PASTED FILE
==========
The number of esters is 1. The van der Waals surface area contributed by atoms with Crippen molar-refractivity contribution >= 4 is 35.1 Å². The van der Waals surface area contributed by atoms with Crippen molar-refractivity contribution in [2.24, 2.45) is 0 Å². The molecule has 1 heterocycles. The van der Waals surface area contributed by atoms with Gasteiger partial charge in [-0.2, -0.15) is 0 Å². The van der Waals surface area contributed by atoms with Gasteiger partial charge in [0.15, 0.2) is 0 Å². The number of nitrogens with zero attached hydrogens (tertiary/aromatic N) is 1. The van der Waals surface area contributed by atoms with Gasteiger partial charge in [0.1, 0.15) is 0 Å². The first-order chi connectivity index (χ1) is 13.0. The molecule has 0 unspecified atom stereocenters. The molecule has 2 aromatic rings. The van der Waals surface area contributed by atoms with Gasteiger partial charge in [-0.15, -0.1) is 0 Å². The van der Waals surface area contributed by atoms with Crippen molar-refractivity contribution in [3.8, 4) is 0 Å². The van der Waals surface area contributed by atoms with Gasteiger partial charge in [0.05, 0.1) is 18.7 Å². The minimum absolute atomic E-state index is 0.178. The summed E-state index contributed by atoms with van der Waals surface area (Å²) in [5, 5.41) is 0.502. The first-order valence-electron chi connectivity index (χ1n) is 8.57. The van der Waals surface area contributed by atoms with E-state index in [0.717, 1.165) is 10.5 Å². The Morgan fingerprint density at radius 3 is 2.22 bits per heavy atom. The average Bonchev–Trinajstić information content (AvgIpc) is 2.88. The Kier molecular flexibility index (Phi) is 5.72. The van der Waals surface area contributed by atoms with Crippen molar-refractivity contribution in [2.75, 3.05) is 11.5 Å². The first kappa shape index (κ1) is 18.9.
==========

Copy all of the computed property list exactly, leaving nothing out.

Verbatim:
The number of esters is 1. The van der Waals surface area contributed by atoms with Crippen molar-refractivity contribution >= 4 is 35.1 Å². The van der Waals surface area contributed by atoms with Crippen molar-refractivity contribution in [2.24, 2.45) is 0 Å². The molecule has 1 heterocycles. The van der Waals surface area contributed by atoms with Gasteiger partial charge in [-0.2, -0.15) is 0 Å². The van der Waals surface area contributed by atoms with Gasteiger partial charge in [0.15, 0.2) is 0 Å². The number of nitrogens with zero attached hydrogens (tertiary/aromatic N) is 1. The van der Waals surface area contributed by atoms with Gasteiger partial charge in [0.1, 0.15) is 0 Å². The first-order chi connectivity index (χ1) is 13.0. The molecule has 0 unspecified atom stereocenters. The molecule has 2 aromatic rings. The van der Waals surface area contributed by atoms with Gasteiger partial charge in [-0.15, -0.1) is 0 Å². The van der Waals surface area contributed by atoms with Crippen molar-refractivity contribution in [3.8, 4) is 0 Å². The van der Waals surface area contributed by atoms with Gasteiger partial charge in [0.05, 0.1) is 18.7 Å². The minimum absolute atomic E-state index is 0.178. The summed E-state index contributed by atoms with van der Waals surface area (Å²) in [5, 5.41) is 0.502. The first-order valence-electron chi connectivity index (χ1n) is 8.57. The van der Waals surface area contributed by atoms with E-state index in [0.717, 1.165) is 10.5 Å². The Morgan fingerprint density at radius 3 is 2.22 bits per heavy atom. The average Bonchev–Trinajstić information content (AvgIpc) is 2.88. The Kier molecular flexibility index (Phi) is 5.72. The van der Waals surface area contributed by atoms with Crippen molar-refractivity contribution in [2.75, 3.05) is 11.5 Å². The first kappa shape index (κ1) is 18.9.